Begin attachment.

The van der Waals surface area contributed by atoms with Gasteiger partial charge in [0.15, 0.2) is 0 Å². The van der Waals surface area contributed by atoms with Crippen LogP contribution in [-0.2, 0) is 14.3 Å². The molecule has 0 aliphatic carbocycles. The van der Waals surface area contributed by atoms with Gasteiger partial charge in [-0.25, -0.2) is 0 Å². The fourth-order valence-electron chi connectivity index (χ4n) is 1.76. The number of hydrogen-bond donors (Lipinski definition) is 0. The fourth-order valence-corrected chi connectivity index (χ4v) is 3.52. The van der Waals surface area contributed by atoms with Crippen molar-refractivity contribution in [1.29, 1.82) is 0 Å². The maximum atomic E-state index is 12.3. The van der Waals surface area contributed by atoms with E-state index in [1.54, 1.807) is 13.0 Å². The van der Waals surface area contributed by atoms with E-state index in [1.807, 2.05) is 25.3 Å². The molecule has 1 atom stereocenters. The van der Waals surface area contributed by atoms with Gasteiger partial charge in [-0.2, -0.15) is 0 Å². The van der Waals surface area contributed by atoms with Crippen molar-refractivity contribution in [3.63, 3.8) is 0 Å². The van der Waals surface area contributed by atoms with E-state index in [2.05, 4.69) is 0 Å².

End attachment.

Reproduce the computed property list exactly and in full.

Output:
The van der Waals surface area contributed by atoms with Gasteiger partial charge in [0.15, 0.2) is 0 Å². The van der Waals surface area contributed by atoms with Crippen LogP contribution in [-0.2, 0) is 14.3 Å². The molecule has 0 aliphatic carbocycles. The van der Waals surface area contributed by atoms with Gasteiger partial charge in [-0.25, -0.2) is 0 Å². The fourth-order valence-electron chi connectivity index (χ4n) is 1.76. The number of hydrogen-bond donors (Lipinski definition) is 0. The fourth-order valence-corrected chi connectivity index (χ4v) is 3.52. The van der Waals surface area contributed by atoms with Crippen molar-refractivity contribution in [1.29, 1.82) is 0 Å². The maximum atomic E-state index is 12.3. The van der Waals surface area contributed by atoms with E-state index in [1.54, 1.807) is 13.0 Å². The van der Waals surface area contributed by atoms with E-state index in [1.807, 2.05) is 25.3 Å². The molecule has 1 atom stereocenters. The van der Waals surface area contributed by atoms with Gasteiger partial charge in [-0.2, -0.15) is 0 Å². The van der Waals surface area contributed by atoms with Crippen molar-refractivity contribution in [3.63, 3.8) is 0 Å². The van der Waals surface area contributed by atoms with E-state index in [2.05, 4.69) is 0 Å².